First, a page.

Two billboards calling on U.S. Rep. Elise Stefanik, R-Schuylerville, to resign because of her efforts to challenge the results of the 2020 presidential election are scheduled to go up Wednesday.
The Republican Accountability Project is putting up the billboards in Queensbury and Fort Ann that say: “You Lied About the Election. The Capitol Was Attacked. Stefanik: Resign.”
The Queensbury billboard is located on Route 9 about 1,000 feet north of the intersection with Quaker Road and faces north. The Fort Ann one is on Route 149 facing east and is located 6.5 miles east of Route 9.
The project is funded by Republicans and is targeting lawmakers who raised objections during the certification on Jan. 6 of the Electoral College results in battleground states won by Democratic President Joe Biden over Republican former President Donald Trump.
That certification process was halted when a mob of Trump supporters stormed the Capitol, fighting with officers and damaging property. Five people died in the attack.
Trump is facing a second impeachment trial on a charge of insurrection for inciting the riot.
The billboards were supposed to go up in both locations Monday, but there was a delay in printing them and installing them because of the weather, according to Meaghan Leister, spokeswoman for the Defending Democracy Together organization, of which the Republican Accountability Project is one component.
“Among too many other Republican members of Congress, Representative Stefanik helped incite the attack on the Capitol by spreading lies about the election, which proves she is unfit to hold office t and should be nowhere near power,” Leister said in an email.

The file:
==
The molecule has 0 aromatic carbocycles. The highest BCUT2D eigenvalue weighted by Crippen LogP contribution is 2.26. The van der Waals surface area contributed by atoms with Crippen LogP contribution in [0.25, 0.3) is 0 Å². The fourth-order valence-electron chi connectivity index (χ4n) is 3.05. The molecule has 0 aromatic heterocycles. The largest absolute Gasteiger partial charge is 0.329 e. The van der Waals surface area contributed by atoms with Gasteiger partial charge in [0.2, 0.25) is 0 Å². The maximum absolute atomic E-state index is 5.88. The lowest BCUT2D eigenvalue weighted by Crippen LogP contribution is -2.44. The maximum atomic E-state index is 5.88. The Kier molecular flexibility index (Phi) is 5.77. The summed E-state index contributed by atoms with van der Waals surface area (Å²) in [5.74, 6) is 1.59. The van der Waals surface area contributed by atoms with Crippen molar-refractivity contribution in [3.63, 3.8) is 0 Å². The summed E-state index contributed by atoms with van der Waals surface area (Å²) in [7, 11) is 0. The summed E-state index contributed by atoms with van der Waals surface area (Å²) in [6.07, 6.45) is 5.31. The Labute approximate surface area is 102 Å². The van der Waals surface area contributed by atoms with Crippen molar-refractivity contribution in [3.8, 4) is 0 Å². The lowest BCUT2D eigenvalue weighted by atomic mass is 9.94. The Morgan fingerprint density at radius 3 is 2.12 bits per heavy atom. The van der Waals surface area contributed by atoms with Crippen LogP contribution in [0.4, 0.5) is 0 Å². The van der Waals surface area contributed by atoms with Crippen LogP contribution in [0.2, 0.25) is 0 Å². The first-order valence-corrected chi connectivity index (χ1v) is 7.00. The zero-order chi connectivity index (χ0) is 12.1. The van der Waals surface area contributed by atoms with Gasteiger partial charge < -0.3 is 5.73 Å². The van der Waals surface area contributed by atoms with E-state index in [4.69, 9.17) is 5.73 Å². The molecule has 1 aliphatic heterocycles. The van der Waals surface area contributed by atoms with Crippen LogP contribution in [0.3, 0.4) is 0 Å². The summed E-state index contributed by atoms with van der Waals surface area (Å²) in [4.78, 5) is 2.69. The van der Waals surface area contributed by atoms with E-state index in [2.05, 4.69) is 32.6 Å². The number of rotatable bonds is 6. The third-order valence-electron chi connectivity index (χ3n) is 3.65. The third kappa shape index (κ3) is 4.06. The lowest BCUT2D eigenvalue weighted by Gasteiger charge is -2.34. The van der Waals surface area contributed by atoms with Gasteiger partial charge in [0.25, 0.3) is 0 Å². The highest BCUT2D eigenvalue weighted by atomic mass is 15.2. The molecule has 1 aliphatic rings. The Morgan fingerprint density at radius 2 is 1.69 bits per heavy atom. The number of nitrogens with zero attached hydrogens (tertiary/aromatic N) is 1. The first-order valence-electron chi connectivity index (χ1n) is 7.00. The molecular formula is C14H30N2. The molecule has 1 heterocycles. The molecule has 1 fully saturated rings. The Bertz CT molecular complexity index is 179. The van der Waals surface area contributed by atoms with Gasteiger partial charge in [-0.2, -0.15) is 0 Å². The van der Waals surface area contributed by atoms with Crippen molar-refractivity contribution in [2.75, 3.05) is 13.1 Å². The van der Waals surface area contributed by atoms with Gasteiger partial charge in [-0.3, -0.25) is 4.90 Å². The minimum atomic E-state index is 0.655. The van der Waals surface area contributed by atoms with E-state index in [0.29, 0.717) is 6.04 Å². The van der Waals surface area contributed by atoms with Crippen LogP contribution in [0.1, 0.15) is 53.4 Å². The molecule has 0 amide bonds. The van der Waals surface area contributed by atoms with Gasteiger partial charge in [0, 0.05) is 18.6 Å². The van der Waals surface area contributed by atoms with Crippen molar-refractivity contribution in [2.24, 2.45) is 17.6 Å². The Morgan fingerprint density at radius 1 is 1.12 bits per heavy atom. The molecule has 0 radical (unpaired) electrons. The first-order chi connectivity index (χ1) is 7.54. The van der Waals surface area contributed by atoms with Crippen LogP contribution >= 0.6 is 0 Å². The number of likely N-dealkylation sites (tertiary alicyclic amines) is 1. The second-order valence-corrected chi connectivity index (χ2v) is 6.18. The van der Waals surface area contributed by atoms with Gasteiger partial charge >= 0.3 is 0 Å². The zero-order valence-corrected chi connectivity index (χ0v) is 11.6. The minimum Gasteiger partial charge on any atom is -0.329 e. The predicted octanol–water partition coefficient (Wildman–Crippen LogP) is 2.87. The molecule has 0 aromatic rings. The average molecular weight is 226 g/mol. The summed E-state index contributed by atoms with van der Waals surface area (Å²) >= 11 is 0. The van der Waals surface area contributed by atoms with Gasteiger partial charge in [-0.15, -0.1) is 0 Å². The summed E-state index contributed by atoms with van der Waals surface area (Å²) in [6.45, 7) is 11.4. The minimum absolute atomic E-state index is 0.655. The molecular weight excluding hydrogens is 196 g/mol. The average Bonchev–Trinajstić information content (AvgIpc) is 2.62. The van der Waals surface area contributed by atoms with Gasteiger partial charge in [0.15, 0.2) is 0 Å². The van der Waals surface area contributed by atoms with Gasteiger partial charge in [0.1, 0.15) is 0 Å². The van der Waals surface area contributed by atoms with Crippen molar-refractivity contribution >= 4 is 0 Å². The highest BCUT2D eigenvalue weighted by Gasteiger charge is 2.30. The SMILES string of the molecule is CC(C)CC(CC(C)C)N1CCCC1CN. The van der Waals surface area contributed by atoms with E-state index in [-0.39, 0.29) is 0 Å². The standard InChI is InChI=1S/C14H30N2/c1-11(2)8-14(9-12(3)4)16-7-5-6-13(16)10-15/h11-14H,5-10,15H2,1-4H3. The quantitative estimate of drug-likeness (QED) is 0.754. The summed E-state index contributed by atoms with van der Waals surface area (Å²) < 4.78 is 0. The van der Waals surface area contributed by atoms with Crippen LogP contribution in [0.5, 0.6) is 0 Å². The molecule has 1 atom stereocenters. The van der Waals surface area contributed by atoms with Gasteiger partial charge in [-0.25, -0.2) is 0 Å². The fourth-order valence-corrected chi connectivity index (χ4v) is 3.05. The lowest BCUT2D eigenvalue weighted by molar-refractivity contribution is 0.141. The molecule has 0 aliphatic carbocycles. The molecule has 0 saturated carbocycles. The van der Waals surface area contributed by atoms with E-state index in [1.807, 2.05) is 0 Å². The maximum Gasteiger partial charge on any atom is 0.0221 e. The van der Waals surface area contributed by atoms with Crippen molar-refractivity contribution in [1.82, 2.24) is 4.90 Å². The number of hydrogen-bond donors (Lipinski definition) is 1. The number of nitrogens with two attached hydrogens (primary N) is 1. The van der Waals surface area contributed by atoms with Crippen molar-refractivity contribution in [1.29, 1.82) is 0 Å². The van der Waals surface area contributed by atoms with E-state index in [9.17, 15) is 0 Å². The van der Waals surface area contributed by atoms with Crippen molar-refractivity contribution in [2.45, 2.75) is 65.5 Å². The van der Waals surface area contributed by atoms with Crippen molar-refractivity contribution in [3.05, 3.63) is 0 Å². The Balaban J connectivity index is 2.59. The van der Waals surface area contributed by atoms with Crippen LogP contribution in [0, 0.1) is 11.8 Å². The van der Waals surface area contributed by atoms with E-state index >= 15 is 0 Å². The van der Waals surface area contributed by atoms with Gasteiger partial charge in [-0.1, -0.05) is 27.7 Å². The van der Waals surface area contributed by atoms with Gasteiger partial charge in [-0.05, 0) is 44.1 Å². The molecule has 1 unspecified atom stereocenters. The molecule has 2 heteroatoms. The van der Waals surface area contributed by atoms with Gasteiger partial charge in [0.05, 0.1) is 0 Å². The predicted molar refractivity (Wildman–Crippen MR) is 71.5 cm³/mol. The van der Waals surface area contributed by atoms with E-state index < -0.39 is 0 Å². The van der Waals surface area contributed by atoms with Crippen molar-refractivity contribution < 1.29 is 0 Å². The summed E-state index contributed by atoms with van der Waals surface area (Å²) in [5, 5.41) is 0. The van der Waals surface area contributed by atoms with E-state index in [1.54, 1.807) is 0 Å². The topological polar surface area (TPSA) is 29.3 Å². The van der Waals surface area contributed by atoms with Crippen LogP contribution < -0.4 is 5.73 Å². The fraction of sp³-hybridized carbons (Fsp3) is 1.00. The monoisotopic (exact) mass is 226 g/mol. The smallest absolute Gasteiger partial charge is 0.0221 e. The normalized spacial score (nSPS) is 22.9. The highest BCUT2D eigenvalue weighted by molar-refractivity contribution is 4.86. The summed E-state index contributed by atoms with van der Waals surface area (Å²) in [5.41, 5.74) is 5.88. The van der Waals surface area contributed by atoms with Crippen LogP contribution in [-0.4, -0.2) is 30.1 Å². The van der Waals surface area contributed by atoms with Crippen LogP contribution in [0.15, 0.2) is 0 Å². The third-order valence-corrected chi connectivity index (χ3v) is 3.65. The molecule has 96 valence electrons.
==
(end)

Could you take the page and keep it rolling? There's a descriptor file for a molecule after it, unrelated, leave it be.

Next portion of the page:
The Republican Accountability Project said on its website that the attacks were “directly incited by Trump and the overwhelming majority of Republicans in Congress who had been falsely claiming, for months — and in the immediate moments before the attack — that the election had been stolen from Trump.”
“This was the lie that motivated the attack on the Capitol. We cannot allow it to persist. It erodes Americans’ faith in the integrity of our electoral system. It creates more opportunity for violence from radical actors who have been told by elected officials that the election was stolen from them. And it threatens the very democracy we all cherish,” the mission statement continued.
The goal of the project is to support Republicans in Congress for standing up to party leaders’ claims of fraud in the election; work to defeat those representatives who tried to overturn the election; and push back against conspiracy theories about rigged elections.
Among its directors are conservative columnist Bill Kristol and Christine Todd Whitman, former Republican governor of New Jersey.
The campaign is also targeting senators including U.S. Sen. Ted Cruz, R-Texas; U.S. Sen. Josh Hawley, R-Mo.; House Minority Leader and U.S. Rep. Kevin McCarthy, R-Calif.; Rep. Jim Jordan, R-Ohio; and Rep. Devin Nunes, R-Calif.
Stefanik senior adviser Alex DeGrasse called the billboard “pathetic.”
“Congresswoman Stefanik is focused on delivering COVID relief to North Country families, small businesses and schools. The Never-Trump movement is doing all they can to distract the press from their massive sexual abuse and harassment scandal, but putting a pathetic billboard in a town we won by 35% two months ago is certainly next level desperation,” he said in an email.
DeGrasse was referring to The Lincoln Project, which is a group of anti-Trump Republicans. One of the group’s co-founders, John Weaver, has been accused of sexually harassing young men looking to get into politics.
“No one cares about these billboards except for the media,” he said.
DeGrasse’s figures are off. Stefanik won the town of Queensbury with 54% of the vote compared with 46% for Cobb. In Fort Ann, Stefanik won 69% to 31%.
DeGrasse went on to say that leftist organizations, Never Trumpers and other political action committees spent nearly $7 million to try to defeat Stefanik. She was re-elected to a fourth term with what he claimed was the highest number of votes of any congressional candidate in the history of the North Country.